TAMPA, Florida (AP) - Republican Mitt Romney, in the most important speech of his presidential campaign, told a television audience of millions that Barack Obama had failed to deliver on his soaring promises of hope and change and that it is time for new leadership during tough times in America.
Mr Romney accepted the Republican presidential nomination late on Thursday, casting himself as the best hope to lift the struggling US economy and "restore the promise of America". He outlined lofty goals - making the US energy independent, slashing the deficit, and creating 12 million jobs - though said little about how he would achieve them.
"President Obama promised to begin to slow the rise of the oceans. And to heal the planet. My promise is to help you and your family," he said.
His speech marked the climax of the three-day Republican National Convention and a milestone in his long, often-rocky quest for the presidency. Four years ago, he was defeated by John McCain in his bid for the nomination. This year, he had to fend off a series of Republican challengers, questions about his shifting positions and mutterings about his Mormon religion.
The ultimate prize, the White House, will be determined in a November vote. Polls show Mr Romney and Mr Obama in a dead heat with the economy the biggest issue in the campaign. The United States is struggling with 8.3 per cent unemployment and the slowest economic recovery in decades.
Mr Romney noted excitement over Mr Obama's promises from his campaign four years ago "gave way to disappointment and division".
"You know there's something wrong with the kind of job he's done as president when the best feeling you had was the day you voted for him," he said.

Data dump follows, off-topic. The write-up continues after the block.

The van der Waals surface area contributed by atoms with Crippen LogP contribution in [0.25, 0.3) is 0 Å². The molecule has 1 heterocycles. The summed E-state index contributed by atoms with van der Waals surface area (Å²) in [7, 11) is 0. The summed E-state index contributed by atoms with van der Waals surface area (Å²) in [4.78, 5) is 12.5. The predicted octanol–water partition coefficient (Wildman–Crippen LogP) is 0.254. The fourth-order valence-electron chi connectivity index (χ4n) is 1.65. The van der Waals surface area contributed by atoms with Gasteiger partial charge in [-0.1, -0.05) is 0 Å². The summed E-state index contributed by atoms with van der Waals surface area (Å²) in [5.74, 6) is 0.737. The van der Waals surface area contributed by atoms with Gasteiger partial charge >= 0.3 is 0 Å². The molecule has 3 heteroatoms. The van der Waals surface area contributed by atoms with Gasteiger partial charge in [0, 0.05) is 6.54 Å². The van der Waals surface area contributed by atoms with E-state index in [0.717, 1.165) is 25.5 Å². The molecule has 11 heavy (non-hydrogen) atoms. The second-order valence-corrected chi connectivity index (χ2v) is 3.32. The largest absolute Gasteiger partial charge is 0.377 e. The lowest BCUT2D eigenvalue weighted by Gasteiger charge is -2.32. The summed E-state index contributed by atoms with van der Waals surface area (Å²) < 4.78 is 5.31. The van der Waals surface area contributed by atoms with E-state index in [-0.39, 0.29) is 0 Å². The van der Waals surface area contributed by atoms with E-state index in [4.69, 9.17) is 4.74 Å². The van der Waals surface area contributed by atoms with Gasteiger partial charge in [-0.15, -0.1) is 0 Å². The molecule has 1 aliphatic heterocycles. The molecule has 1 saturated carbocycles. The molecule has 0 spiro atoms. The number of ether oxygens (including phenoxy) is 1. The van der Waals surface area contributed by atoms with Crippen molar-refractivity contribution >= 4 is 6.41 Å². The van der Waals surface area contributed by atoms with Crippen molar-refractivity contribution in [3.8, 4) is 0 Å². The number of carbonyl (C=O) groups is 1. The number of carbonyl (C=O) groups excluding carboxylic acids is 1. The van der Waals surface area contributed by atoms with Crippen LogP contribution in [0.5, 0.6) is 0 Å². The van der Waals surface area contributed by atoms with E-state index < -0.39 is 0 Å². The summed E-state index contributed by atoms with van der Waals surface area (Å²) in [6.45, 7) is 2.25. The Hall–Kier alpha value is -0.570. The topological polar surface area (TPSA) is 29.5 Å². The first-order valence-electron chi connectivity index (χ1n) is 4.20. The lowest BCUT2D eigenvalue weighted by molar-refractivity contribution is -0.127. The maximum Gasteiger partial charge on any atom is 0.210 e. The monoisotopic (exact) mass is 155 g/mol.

Those words were clearly not directed at the Republican audience before him, but to television viewers who had backed Mr Obama in 2008. Mr Romney will need to win many of them over if he is to have a chance at winning the White House.
The speech was seen as a national introduction of sorts for the 65-year-old - an oddity considering his years in the public eye. Yet for all his time as candidate, Massachusetts governor and head of the 2002 Winter Olympics in Salt Lake City, he remains something of an enigma. He is often seen - unfairly, friends say - as stiff and distant.
While polls show voters view Mr Romney, a multimillionaire former businessman, as more capable of fixing the economy, they find Mr Obama to be more honest and likable.
The campaign hoped the convention would change perceptions. For three days, speakers have portrayed the candidate as a man of family and faith, savvy and successful in business, savior of the 2002 Winter Olympics, yet careful with spending. A portion of the convention stage was rebuilt overnight so he would appear surrounded by delegates rather than speaking from a distance, an attempt to soften his image.
Mr Romney offered details of his family life, recounting his youth as a Mormon, the son of parents devoted to one another, then a married man with five rambunctious sons.
He choked up at least twice, including when he recalled how he and wife Ann would awake to find "a pile of kids asleep in our room."